Thursday, August 16, 2012

Sensible Slimming

I came across this slimming diet "Sensible Slimming in Practice", which was devised by the New Zealand Department of Health and was published in the New Zealand Home Journal 10 September 1948.
This was aimed at housewives and I really don't see that there would be many, if any over-weight women with wartime rationing.  High energy foods such as sugar and butter were rationed so you wouldn't over eat these foods.  There weren't all the labour saving kitchen appliances that we have now so cooking was physically more demanding so you would burn more calories just preparing your families meals.
But in 1948 New Zealand's Department of Health did start promoting healthier eating and food hygiene.

Monday, August 6, 2012

New Zealand's International Relations in WWII

Salem and I visited our National Museum, Te Papa, on the weekend.  We love going there to see our favourite exhibits.  The exhibits of New Zealand's 20th Century History are great.
They have an exhibit about New Zealand's role in WWII and how it affected New Zealanders  and our relationships with Britian and with the United States.
The following is information from Te Papa.

In 1900, New Zealand’s strongest ties were with Britain. The colony supported the ‘mother country’ through two world wars.

The United States became an ally when it offered protection from Japan in World War II. The 1951 Anzus defence treaty sealed this new relationship.

But the Vietnam War and New Zealand’s 1980s anti-nuclear stance strained ties with ‘Uncle Sam’ (the US). New Zealand increasingly turned its armed forces towards international peacekeeping and regional security.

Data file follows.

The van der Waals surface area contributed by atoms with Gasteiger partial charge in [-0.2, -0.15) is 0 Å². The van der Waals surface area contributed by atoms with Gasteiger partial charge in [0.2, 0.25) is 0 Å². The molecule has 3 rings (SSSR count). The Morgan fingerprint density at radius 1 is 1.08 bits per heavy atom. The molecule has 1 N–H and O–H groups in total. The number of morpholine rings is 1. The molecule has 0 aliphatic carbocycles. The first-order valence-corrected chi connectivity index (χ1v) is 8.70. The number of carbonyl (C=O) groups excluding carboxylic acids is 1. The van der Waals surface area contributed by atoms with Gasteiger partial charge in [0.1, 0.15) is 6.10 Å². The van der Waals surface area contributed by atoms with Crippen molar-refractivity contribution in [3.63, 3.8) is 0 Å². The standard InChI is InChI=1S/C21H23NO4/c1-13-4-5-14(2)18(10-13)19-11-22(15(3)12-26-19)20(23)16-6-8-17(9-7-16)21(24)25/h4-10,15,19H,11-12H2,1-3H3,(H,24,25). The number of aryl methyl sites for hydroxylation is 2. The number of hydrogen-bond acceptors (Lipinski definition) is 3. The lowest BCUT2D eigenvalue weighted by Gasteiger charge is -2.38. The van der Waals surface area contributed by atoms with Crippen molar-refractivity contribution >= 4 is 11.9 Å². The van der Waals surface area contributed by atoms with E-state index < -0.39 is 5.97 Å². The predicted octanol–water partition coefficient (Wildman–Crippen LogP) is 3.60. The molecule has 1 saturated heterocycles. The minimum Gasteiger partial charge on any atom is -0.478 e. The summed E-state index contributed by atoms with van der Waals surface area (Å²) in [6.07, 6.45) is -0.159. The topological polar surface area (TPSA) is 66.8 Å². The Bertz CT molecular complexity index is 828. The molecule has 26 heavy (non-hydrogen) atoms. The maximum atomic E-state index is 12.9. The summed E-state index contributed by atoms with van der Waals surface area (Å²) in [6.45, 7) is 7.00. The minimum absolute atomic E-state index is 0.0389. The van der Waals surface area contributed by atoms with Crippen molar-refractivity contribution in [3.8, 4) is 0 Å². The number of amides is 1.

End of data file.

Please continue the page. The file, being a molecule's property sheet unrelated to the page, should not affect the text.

World War II marked a new friendship with the US. New Zealand stood faithfully at Britain’s side throughout the war – but the Americans were the ones to defend the Pacific after Japan attacked Pearl Harbor in 1941. Find out about these war years and their effect on New Zealanders’ lives, including on the home front.

World War II was sparked when Germany invaded Poland on 1 September 1939. Two days later, Britain declared war on Germany, followed promptly by its faithful dominion New Zealand. Life here was about to change dramatically.

Emergency regulations & conscription 

New Zealand’s Emergency Regulations Act 1939 was passed shortly after the declaration of war. The act gave the government wide powers. In May 1940, an amendment placed people and property in the hands of the government, enabling the introduction of conscription (compulsory military service). From March 1941, New Zealanders had to dim lights in buildings, streets, and vehicles. The severest restrictions were in coastal towns, which were considered most vulnerable to enemy attack. People used heavy curtains, paper, wood, or paint to black out their windows.

Peter fraser

Peter Fraser
Peter Fraser (1884–1950) was New Zealand’s Prime Minister for most of World War II. He skilfully used radio broadcasts and newspapers to build support for the war effort. The government also promoted the war through posters aimed at different sectors of the community.

Fraser was the leader to introduce conscription (compulsory military service), which, ironically, he’d been imprisoned for opposing during World War I.
Japan enters the war – US enters New Zealand

In December 1941, Japan attacked American forces at Pearl Harbor in Hawai‘i. The war was suddenly on New Zealand’s doorstep, but the country’s soldiers were fighting in North Africa.

Britain had its hands full in Europe, so US troops were sent to New Zealand to operate in the South Pacific. Their arrival brought jazz and pizzazz to wartime New Zealand. The country had a new ‘buddy in arms’.

Contributing on the home front

Practically all New Zealanders contributed to the war effort, including those not in the armed forces. Older men were active in the Home Guard. Many people volunteered for organisations supporting the war, including the Women’s Land Service. Others were made to work in essential industries (‘manpowering’). Still others maintained households and families, knitted and baked for soldiers overseas, and lent savings.

Between 1942 and 1944, half New Zealand’s national income went to fund the war.

To find out more check out